At one o'clock in the morning on Monday, July 26th, 1915, half of the 1/5th Battalion Bedfordshire Regiment left St Albans for what a signalling sergeant later described as "the promised land". An hour and a half later the remainder left the town to a "really good send-off from the people of St Albans". The men were confident and in good spirits, blithely unaware of the horrors that lay ahead in Gallipoli.
On Monday, August 23rd, 1915, the Luton Reporter carried the following report, based on a letter from the unnamed signalling sergeant.
"At last the 1/5th Battalion is to take part in the war of all wars." This is the strain in which a signalling sergeant who has from time to time kept one of our Bedford contemporaries posted with the doing of the Bedfordshire Territorial infantry writes from the troopship on which the 1/5th set sail and, he adds, "Led by one of the youngest, and at the same time one of the smartest and most efficient commanders in the Army, we feel confident that whatever task is allotted to us we shall render a good account of ourselves."
The letter, which was written on August Bank Holiday, gives a chatty and interesting record of the Battalion's experiences since their departure from St Albans.
"We started on our journey to 'the promised land' on Monday, July 26th," says the sergeant, "and we had a good send-off from the people of St Albans, the first half of the Battalion leaving there at 1am, and the remainder at 2.35am. The good people who inhabit the vicinity of the 1/5th at St Albans mostly stayed up all Sunday night in order to see us off. At two stations along the route, as well as the starting point, hot tea and coffee were served out to the troops, for which we were extremely grateful. The men were in good spirits at the prospect of soon entering the fray, and the long railway journey was enlivened by songs and cheers.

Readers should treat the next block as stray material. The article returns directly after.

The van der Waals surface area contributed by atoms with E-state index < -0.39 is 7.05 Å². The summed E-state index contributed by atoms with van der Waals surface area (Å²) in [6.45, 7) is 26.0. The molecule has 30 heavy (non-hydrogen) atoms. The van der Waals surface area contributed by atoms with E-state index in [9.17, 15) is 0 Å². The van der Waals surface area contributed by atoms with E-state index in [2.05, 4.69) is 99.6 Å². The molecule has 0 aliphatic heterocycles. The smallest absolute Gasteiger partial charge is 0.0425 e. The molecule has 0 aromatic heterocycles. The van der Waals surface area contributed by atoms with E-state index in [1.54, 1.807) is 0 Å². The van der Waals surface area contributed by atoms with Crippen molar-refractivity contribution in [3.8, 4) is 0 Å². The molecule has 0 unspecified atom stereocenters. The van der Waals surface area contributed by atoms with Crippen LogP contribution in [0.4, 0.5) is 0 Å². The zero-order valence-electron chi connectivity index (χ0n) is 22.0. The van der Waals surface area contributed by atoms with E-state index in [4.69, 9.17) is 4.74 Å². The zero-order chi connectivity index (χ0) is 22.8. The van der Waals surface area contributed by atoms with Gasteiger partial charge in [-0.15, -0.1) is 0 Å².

"Embarkation was carried out without a hitch, and at sunset we saw the last old dear old England - at least for some time. All went well on board until about the second day, when some strange malady [sea-sickness?] appeared amongst the men, many of whom complained that the ship would not keep still, and they hung over the rails with white faces and made weird sounds.
"Others who had not yet been attacked by this strange malady were so intent upon watching their antics that oft-times they fell a victim themselves! However, the magnificent physique and health of the men soon pulled them round, and we are now as chirrupy a set of lads as one would wish to see, in spite of the hot weather.
"We do look 'knuts' with our new suits on, and oh, the helmets! It is difficult to recognise even your best pals with their helmets on, and all of us have had our heads practically shaven."
[The Luton Reporter: Monday, August 23rd, 1915]